PARKERSBURG - Hundreds of people filled the City Park Pavilion on Saturday for the 2012 Scottish and Celtic Heritage Festival.
Several friends of "The American Celt," singer/songwriter Red McWilliams, who performed at the all-day event, drove several hours to Parkersburg for the day.
"I'm a friend of Red's and a few of us decided to come down and visit," said Cynthia Vickers of Rochester, Pa. "I drove three hours to be here and am enjoying myself."
Photo by Jolene Craig
“The American Celt,” singer/songwriter Red McWilliams, performs the “Star Spangled Banner” during the opening ceremonies of the 2012 Scottish and Celtic Heritage Festival in City Park Saturday.
McWilliams, who has performed for crowds throughout the United Kingdom and U.S., said he was happy to be in Parkersburg.
"I did not know the event has been going on for a while," said the northern Ohio native. "It's almost like going back home."
McWilliams, while performing throughout the day and afternoon, also sang the "Star Spangled Banner" during the opening ceremonies which also included members of the St. Andrews Pipe and Drum Corps and the Capt. James Neal Chapter of the Sons of the American Revolution from Parkersburg as color guard.
Other entertainment on Saturday included performances by the West Virginia Scottish Highland dancers and bagpipes, St. Andrews, a professional Celtic storyteller, the Akron Ceili Band and Irish/Scottish balladeer Eric Benson.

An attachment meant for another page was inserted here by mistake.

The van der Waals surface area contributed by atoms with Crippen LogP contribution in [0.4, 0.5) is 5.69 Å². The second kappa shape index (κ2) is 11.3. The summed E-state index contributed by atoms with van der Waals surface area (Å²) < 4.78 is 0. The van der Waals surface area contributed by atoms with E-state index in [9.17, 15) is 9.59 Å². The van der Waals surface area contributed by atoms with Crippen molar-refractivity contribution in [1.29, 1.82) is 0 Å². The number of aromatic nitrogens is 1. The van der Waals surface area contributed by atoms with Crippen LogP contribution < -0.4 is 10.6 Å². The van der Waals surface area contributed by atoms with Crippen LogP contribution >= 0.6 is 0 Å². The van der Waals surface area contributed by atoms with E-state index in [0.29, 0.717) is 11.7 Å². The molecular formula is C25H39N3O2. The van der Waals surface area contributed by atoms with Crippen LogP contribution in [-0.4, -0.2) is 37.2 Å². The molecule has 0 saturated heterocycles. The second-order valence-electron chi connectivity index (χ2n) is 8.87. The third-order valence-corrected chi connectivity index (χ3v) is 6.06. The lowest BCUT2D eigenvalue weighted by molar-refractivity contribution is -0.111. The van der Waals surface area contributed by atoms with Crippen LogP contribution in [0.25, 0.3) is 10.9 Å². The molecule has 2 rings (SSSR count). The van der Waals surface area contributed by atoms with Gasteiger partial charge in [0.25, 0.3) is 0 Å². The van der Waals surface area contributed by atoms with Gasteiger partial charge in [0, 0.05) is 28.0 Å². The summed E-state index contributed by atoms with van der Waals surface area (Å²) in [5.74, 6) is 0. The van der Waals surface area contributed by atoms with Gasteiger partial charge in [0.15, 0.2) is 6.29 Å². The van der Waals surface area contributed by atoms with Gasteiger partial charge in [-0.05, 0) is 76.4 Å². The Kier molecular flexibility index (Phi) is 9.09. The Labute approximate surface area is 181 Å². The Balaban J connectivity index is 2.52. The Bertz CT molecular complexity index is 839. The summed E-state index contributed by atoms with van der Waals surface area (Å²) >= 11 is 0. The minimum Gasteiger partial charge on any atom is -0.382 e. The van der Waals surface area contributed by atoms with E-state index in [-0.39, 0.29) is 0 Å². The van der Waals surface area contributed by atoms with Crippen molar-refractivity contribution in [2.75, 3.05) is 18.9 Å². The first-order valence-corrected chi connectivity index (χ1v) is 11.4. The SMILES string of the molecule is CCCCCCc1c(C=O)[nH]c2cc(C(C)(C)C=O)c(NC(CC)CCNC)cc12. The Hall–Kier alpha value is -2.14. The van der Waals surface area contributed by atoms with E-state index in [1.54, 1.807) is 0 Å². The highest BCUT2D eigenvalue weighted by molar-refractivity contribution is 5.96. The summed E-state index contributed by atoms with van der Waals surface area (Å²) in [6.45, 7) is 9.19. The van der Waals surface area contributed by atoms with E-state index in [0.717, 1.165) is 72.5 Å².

The festival also included other things to do, including learning about family history and genealogy. There were veteran genealogists on hand who are also members of the Sons of the American Revolution and Daughters of the American Revolution helping those interested research their roots.
Artisans included handcrafted wooden love spoons, which are part of Welsh folklore that told of love spoons carved of a single piece of wood conveying a heartfelt message.
Local potter Katie Ferguson demonstrated her craft while she also designed and created a special signature crock with hand-designed Celtic knots on it for a raffle that included other Celtic-themed items.
"It took weeks to make," Ferguson said. "I wanted to do it to help the festival and I added the Celtic knot because it means eternal love and I thought it would be fitting."
The winner of the crock also received Ferguson's grandmother's Irish stew recipe.
"My grandmother was from Ireland and she made the best stew," the potter said. "I decided to add it with the crock as a special gift."